When taking a broader look at air quality and pollution in NYC, we can see that air pollution from Central Park’s surrounding areas can still impact park visitors. While traffic restrictions can be seen as a step in the right direction, improving air quality in Central Park as a whole remains an ongoing challenge.
Air pollution can easily waft across city streets, and even make its way across entire continents and oceans. Closing a few streets in the middle of the city only has a moderately positive effect, as people on those streets remain exposed to the pollution in NYC from the surrounding areas.
No Cars Means Less Air Pollution? Not Necessarily
There are a few potential reasons why air pollution in Central Park can remain high despite limiting vehicle traffic through the park. Firstly, closing the park to cars increases traffic in nearby roads, ultimately increasing traffic jams and air pollution around the park.
(Read more about why fewer cars on the road doesn’t necessarily equal no pollution here)
Seasonal changes can also influence Central Park’s air quality, as shifts in climate and weather conditions can result in higher pollutant concentrations or introduce new environmental irritants, like pollen.
Because air pollution is mostly invisible, smart mobility brands like Cowboy leverage location-based environmental intelligence to help pedestrians and cyclists avoid areas with poor air quality and pollution in NYC and many other cities.
Central Park Air Quality: A Solution To Car Pollution Impact For Health & Fitness Companies
The invisibility of air pollution means that businesses focusing on optimizing health and fitness must integrate environmental data with their consumer offerings. Accurate air quality forecasts and heatmaps are extremely useful for making environmental hazards like air pollution in NYC visible to park goers and commuters.
In just this way, BreezoMeter’s environmental monitoring technology enables fitness and health apps to empower users with granular NYC air quality tracking right across Manhattan, the West Coast, the entire US, and beyond.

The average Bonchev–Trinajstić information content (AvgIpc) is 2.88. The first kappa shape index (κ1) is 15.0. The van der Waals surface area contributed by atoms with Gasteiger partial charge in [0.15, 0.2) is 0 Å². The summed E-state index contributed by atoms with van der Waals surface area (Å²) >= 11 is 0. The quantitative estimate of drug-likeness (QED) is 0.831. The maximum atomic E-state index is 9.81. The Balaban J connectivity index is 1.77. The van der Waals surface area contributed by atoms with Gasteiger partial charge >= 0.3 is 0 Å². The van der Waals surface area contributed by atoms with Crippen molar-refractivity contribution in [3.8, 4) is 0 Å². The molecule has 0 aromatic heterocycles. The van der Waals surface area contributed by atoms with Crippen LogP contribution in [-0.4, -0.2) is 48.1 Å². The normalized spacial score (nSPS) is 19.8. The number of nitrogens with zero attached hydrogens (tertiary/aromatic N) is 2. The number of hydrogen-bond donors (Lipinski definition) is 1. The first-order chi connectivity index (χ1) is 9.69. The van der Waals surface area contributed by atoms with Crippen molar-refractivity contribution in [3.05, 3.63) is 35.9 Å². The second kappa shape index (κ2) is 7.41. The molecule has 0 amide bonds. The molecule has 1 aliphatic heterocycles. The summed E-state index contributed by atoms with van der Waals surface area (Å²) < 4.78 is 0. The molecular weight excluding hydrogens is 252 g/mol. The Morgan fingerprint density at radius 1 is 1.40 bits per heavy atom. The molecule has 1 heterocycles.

In addition, providing users with actionable location-based environmental insights that are personalized to their individual health requirements enables brands to add value to their digital offerings and cut down the health impact of pollution on adults and children alike.
Personalized environmental insights can enable users to:
- Avoid prolonged stay in polluted areas at the most dangerous hours.
- Optimize chronic disease management to prevent exacerbations.
- Choose cleaner travel routes for safer journeys.
- Enjoy outdoor exercise at the right time and place for maximal health benefits.
Central Park Air Quality: In Favor Of Pedestrians
Originally opened in the 1850s, Central Park’s roads were designed to prevent horse and carriage races on straight roadway segments. A lot has changed since then.
While Central Park visitors no longer have to contend with many cars while jogging or taking leisurely strolls, air pollution can still loom over Central Park’s idyllic settings and regions like it.
For this reason, air quality forecasts and live environmental data integrations are increasingly becoming must-have tools for health, fitness, and smart mobility brands seeking to educate consumers on their individual environmental exposure risks.